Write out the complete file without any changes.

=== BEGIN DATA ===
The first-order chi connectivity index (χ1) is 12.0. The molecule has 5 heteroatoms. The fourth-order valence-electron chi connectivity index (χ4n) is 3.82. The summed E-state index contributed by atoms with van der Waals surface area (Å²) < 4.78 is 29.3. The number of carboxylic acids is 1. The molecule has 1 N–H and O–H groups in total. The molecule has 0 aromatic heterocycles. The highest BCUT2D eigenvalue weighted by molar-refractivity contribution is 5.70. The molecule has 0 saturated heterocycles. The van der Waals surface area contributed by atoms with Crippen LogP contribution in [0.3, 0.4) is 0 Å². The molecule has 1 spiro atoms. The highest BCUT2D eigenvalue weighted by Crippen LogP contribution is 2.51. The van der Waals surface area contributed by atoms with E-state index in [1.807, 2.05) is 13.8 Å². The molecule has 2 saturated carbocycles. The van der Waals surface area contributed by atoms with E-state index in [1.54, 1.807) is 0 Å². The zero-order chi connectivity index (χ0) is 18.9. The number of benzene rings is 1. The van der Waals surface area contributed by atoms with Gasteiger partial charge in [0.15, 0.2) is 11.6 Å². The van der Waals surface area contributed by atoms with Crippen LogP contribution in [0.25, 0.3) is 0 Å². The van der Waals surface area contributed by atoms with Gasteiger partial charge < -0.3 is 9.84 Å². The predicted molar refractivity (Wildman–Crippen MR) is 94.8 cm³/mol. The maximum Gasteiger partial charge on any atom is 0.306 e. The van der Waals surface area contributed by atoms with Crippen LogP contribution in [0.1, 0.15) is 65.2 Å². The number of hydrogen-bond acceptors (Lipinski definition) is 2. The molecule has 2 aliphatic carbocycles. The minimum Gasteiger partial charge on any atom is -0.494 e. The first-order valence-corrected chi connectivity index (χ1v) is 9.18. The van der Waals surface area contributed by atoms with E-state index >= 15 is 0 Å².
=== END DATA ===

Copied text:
The first-order chi connectivity index (χ1) is 12.0. The molecule has 5 heteroatoms. The fourth-order valence-electron chi connectivity index (χ4n) is 3.82. The summed E-state index contributed by atoms with van der Waals surface area (Å²) < 4.78 is 29.3. The number of carboxylic acids is 1. The molecule has 1 N–H and O–H groups in total. The molecule has 0 aromatic heterocycles. The highest BCUT2D eigenvalue weighted by molar-refractivity contribution is 5.70. The molecule has 0 saturated heterocycles. The van der Waals surface area contributed by atoms with Crippen LogP contribution in [0.3, 0.4) is 0 Å². The molecule has 1 spiro atoms. The highest BCUT2D eigenvalue weighted by Crippen LogP contribution is 2.51. The van der Waals surface area contributed by atoms with E-state index in [1.807, 2.05) is 13.8 Å². The molecule has 2 saturated carbocycles. The van der Waals surface area contributed by atoms with E-state index in [1.54, 1.807) is 0 Å². The zero-order chi connectivity index (χ0) is 18.9. The number of benzene rings is 1. The van der Waals surface area contributed by atoms with Gasteiger partial charge in [0.15, 0.2) is 11.6 Å². The van der Waals surface area contributed by atoms with Crippen LogP contribution in [0.25, 0.3) is 0 Å². The van der Waals surface area contributed by atoms with Gasteiger partial charge < -0.3 is 9.84 Å². The predicted molar refractivity (Wildman–Crippen MR) is 94.8 cm³/mol. The maximum Gasteiger partial charge on any atom is 0.306 e. The van der Waals surface area contributed by atoms with Crippen LogP contribution in [0.1, 0.15) is 65.2 Å². The number of hydrogen-bond acceptors (Lipinski definition) is 2. The molecule has 2 aliphatic carbocycles. The minimum Gasteiger partial charge on any atom is -0.494 e. The first-order valence-corrected chi connectivity index (χ1v) is 9.18. The van der Waals surface area contributed by atoms with E-state index >= 15 is 0 Å².